1990 was the year for dirty politics in Carroll County.
The new year was only 17 days old and the real campaigning yet to begin, when an anonymous tip sent the media after a story that then-Carroll Commissioner Jeff Griffith was stopped by the County Drug Coordinating Committee and his car was searched.
Although no drugs were found in Griffith's car and no charges were filed, questions about Griffith, the motives for the investigation, and the methods of the drug task force began to swirl. Griffith took drug screening and lie detector tests on his own and released findings he said cleared him.
Not only did the controversy follow Griffith throughout his unsuccessful campaign for state Senate, it became the first of many bitter charges leveled by incumbent Thomas E. Hickman and challenger Jerry F. Barnes in the race for county state's attorney.
Just after Barnes switched to the Democratic Party to announce his candidacy in December and resigned the assistant state's attorney post he had for 13 years, Hickman accused Barnes and his wife, reporter Carmen Amedori, of leaking information to the press and spreading rumors that the GOP prosecutor tried to cover up the Griffith investigation.
Barnes responded by demanding the state special prosecutor investigate Hickman's actions, later calling for the state attorney's resignation from the commission that appoints the state special prosecutor to avoid a conflict of interest. The state attorney general agreed, and Hickman eventually resigned from the panel.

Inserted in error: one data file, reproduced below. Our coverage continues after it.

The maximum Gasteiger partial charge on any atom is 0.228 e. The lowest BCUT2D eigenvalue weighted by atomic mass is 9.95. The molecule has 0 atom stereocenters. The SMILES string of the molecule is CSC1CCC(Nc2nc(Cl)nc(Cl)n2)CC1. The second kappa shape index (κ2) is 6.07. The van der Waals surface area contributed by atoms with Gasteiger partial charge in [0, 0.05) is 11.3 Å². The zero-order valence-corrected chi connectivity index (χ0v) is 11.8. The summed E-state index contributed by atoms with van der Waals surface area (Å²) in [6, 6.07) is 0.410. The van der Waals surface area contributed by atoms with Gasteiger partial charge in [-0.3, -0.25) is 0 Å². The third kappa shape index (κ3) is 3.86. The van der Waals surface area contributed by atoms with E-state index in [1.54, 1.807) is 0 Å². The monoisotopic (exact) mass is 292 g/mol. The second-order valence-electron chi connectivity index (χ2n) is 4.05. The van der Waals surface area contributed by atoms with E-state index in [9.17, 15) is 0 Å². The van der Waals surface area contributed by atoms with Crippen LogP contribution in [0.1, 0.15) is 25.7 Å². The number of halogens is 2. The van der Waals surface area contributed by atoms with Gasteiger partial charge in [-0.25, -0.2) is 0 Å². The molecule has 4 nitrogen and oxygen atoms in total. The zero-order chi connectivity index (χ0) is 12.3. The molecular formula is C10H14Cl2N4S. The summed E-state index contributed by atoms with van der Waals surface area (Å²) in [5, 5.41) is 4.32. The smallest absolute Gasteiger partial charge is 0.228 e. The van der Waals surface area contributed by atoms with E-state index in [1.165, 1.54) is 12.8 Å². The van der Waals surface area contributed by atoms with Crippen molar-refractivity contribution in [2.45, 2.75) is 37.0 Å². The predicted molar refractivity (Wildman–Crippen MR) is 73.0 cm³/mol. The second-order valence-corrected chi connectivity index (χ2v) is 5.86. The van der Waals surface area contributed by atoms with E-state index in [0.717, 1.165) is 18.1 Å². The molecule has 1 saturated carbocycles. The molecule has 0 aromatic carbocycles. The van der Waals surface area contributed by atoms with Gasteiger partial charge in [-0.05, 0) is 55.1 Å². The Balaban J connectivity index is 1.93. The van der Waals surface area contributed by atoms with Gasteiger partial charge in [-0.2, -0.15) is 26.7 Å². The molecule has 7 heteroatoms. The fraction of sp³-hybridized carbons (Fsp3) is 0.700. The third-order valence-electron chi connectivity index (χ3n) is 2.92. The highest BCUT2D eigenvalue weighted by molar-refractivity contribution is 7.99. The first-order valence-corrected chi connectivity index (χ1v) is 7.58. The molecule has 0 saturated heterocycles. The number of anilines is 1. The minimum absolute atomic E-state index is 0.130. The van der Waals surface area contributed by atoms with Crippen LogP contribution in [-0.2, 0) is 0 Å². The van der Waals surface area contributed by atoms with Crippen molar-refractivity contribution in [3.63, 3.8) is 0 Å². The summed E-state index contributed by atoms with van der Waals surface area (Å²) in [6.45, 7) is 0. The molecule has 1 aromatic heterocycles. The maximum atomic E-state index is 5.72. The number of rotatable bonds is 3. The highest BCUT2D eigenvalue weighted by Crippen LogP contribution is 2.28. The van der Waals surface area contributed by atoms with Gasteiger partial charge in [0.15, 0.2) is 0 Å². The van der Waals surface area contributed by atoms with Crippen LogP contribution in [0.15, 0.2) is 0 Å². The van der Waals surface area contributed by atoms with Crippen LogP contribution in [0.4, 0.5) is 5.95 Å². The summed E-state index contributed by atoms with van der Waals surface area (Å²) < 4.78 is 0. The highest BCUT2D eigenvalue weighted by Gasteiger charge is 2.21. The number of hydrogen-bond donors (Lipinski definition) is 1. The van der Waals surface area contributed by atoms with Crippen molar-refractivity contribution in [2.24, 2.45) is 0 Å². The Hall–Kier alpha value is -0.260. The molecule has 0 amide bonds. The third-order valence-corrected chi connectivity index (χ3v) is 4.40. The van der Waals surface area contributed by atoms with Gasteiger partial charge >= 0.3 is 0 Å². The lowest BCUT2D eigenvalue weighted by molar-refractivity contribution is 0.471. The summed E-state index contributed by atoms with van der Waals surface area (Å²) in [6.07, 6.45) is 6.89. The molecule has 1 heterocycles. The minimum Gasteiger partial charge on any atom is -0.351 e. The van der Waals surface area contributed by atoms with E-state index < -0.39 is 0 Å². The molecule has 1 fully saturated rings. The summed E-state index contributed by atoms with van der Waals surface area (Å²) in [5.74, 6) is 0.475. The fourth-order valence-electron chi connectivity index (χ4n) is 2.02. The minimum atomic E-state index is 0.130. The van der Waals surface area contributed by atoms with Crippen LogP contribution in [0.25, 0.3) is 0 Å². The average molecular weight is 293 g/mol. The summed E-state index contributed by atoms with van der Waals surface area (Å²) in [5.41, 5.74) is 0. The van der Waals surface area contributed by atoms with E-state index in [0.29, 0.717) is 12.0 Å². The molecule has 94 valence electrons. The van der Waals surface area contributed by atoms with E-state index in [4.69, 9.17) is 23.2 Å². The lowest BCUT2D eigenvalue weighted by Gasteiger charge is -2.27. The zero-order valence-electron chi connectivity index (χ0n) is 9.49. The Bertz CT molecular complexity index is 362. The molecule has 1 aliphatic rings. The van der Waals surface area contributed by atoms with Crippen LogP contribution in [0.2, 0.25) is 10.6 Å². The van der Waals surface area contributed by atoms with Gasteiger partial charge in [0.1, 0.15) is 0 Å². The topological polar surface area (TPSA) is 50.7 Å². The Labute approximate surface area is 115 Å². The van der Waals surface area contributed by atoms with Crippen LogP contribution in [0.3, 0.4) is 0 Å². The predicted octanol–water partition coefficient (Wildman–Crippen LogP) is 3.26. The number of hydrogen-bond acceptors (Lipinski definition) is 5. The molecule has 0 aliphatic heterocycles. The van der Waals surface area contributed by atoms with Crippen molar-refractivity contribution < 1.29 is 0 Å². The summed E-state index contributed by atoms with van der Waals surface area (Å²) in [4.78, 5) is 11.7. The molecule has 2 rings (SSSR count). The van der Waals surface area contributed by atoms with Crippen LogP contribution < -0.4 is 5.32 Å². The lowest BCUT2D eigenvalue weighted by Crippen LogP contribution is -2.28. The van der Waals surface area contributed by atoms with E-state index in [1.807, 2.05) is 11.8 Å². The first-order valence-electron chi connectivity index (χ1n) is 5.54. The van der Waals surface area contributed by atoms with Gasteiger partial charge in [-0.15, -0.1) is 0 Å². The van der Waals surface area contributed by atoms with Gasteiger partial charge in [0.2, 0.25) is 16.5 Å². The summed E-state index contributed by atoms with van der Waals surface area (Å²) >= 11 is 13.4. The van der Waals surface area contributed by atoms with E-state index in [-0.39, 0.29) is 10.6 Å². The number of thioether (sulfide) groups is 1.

Hickman also asked that the actions of Barnes and his wife be investigated.
The pattern of charge and countercharge between Barnes and Hickman continued throughout the year. Barnes questioned Hickman's association with a county defense lawyer, who also served as Griffith's lawyer. Hickman continued to say there was no impropriety in any of his actions.
Things were quiet in the campaign until a live cable television debate Oct. 16, when Hickman accused Barnes of associating with "known criminals" and then detailed the stopping and searching of a car belonging to Scott Markle, a former Barnes campaign chairman.
A few days after the debate, Hickman displayed police reports of Markle's search by the Drug Coordinating Committee before a group of reporters. Although Markle never was charged, Hickman told the press the 29-year-old president of the Carroll Democratic Club admitted to using drugs.
Two days later, Markle called a press conference and read a statement questioning the actions of the Coordinating Committee and accusing the officers of coercing him into becoming a police informant in a drug "witch hunt" against county Democrats.
Barnes again called for the state special prosecutor to investigate Hickman's actions in the Markle case, particularly in releasing the report.
The events involving Griffith came full circle just days before the election when the special prosecutor released his report on the actions of the drug task force, Hickman, Barnes and his wife. Although the prosecutor found many actions he called "unusual," the report did not find any laws were broken. He did, however, raise questions about methods used by the committee.
The special prosecutor's investigation of Hickman's actions in the Markle case has yet to be concluded.